Moreover, throughout all of human history, the rights of individuals have always been subject to the discretion of other individuals. Whether those individuals were monarchs or elected officials doesn’t matter. Democracy allows people not only to have a say on what their society entails but also a chance to ease into changes gradually. Revolution serves an important function, but not every issue requires a revolution in order to win.
Society must determine for itself the answers to a variety of questions before an abortion can retain its protections. Some of those questions include: Does life begin at conception? If life does begin at conception, when does that life become a “person”? What would the consequences of adopting fetal personhood as a legal model? Assuming that a fetus is a person does this allow for exceptions on the basis of medical autonomy? Does the right to medical autonomy end at conception? What are the consequences of forcing women to carry a fetus to viability and or birth? If there are exceptions in cases of rape and incest, why can’t there be other exceptions?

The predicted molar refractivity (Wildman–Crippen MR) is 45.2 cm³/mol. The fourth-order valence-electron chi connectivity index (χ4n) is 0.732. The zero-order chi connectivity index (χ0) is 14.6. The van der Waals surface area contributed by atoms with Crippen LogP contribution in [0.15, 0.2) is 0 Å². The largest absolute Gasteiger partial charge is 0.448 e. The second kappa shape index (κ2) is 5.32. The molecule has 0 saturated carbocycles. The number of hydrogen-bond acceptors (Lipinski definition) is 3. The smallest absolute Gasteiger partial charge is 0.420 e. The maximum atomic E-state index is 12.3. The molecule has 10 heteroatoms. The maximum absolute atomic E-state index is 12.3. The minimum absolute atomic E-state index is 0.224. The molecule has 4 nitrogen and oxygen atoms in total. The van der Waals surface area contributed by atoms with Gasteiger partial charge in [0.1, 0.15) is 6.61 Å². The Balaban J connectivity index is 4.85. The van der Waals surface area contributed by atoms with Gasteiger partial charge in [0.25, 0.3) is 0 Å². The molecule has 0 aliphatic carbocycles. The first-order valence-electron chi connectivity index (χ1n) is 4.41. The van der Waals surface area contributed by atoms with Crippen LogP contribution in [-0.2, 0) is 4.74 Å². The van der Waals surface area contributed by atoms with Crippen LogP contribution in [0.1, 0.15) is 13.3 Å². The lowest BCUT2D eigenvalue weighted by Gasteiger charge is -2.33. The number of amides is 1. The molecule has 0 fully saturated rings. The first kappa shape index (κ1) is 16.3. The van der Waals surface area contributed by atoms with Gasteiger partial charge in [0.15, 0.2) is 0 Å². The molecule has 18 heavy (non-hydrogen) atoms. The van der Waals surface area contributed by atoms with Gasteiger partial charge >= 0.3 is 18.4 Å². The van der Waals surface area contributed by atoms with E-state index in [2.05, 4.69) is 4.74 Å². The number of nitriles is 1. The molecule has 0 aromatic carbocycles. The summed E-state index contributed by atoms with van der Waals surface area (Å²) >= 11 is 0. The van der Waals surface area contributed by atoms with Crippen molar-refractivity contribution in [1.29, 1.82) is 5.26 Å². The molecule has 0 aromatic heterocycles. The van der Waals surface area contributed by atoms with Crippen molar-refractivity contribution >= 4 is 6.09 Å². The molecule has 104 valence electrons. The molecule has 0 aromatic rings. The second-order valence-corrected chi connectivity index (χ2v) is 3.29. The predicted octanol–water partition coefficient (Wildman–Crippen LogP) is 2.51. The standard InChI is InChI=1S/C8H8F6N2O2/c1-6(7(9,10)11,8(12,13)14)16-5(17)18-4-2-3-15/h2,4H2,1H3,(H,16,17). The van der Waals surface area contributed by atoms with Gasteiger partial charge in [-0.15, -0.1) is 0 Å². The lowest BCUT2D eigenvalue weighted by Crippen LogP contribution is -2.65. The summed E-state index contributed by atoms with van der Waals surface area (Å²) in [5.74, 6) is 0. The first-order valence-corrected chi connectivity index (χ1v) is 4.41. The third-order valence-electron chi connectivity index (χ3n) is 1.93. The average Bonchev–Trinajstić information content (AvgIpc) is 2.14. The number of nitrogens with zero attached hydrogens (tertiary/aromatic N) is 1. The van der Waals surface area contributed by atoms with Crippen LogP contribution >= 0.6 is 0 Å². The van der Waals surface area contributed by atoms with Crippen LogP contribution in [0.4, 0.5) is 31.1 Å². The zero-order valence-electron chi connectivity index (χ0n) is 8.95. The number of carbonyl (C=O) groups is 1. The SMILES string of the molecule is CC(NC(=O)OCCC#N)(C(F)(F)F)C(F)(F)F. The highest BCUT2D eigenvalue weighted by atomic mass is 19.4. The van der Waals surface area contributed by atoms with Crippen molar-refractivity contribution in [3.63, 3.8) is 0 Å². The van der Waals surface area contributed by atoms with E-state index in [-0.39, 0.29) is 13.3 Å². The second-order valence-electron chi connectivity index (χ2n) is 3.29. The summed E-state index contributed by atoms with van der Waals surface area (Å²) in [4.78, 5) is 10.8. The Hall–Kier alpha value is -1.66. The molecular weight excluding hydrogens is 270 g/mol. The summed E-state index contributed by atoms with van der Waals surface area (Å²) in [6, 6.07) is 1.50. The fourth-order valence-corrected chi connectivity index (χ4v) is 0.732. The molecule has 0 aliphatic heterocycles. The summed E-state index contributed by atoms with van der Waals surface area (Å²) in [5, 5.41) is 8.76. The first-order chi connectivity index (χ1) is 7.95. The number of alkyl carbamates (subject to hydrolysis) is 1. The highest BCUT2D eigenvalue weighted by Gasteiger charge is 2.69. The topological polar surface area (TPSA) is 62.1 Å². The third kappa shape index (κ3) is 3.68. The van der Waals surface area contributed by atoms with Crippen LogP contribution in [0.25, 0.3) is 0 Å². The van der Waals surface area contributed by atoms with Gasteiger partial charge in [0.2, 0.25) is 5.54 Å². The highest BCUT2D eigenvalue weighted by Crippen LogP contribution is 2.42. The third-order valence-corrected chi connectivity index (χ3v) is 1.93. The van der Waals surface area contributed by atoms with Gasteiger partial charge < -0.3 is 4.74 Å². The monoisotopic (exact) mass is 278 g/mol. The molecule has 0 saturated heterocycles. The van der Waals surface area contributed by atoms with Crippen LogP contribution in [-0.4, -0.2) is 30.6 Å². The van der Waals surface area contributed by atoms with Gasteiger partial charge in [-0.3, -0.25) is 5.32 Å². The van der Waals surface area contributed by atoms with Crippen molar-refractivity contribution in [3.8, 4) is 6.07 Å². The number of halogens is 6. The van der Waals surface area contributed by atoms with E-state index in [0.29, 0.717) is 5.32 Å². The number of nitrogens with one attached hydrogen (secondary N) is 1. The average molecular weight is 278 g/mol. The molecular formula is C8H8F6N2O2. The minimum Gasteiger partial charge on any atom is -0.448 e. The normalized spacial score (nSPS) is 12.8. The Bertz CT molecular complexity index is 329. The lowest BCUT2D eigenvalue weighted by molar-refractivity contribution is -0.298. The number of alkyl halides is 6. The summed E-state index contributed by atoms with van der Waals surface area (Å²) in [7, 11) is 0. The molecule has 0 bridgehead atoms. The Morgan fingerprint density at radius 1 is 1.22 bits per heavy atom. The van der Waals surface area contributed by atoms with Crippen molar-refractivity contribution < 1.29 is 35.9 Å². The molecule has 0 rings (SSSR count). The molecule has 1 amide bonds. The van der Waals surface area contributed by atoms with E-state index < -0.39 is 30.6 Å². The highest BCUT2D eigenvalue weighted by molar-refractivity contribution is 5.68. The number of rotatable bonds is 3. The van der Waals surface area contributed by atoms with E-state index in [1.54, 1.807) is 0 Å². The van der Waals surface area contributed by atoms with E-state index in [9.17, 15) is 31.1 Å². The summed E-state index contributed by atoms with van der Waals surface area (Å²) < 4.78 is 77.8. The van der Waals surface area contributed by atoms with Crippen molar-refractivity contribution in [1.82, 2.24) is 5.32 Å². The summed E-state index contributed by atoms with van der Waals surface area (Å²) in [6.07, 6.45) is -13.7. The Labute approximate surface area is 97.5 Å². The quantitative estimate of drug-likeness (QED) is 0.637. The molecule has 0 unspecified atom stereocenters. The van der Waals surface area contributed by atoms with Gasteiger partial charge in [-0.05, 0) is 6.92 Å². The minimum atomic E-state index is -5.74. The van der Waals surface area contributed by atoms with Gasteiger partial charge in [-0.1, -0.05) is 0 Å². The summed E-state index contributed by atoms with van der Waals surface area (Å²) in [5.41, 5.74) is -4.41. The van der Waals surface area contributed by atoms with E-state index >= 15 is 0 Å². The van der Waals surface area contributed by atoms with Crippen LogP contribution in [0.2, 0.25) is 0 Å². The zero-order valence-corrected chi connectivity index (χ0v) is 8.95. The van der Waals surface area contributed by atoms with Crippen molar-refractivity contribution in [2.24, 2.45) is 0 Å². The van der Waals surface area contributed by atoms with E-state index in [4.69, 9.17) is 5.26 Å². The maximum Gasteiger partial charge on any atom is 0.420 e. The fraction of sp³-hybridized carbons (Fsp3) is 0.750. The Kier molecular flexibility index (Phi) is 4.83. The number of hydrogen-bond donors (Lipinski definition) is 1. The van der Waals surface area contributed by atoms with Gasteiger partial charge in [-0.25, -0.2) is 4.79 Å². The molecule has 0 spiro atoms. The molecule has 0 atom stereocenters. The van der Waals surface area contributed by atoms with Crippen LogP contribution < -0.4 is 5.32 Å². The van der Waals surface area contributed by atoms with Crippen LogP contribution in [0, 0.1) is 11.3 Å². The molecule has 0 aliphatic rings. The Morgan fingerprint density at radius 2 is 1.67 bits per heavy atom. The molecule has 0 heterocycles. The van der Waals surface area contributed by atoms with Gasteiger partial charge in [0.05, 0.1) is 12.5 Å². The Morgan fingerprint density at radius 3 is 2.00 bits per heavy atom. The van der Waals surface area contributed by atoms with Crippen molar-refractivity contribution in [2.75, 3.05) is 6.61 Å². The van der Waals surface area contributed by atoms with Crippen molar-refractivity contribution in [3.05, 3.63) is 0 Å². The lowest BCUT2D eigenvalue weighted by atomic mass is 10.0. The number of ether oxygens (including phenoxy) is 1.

The above questions are only a few to consider. Ultimately, both science and religion can only help to inform what will fundamentally be a democratic decision. Requesting that the court intervene is a short term solution without a long term fix.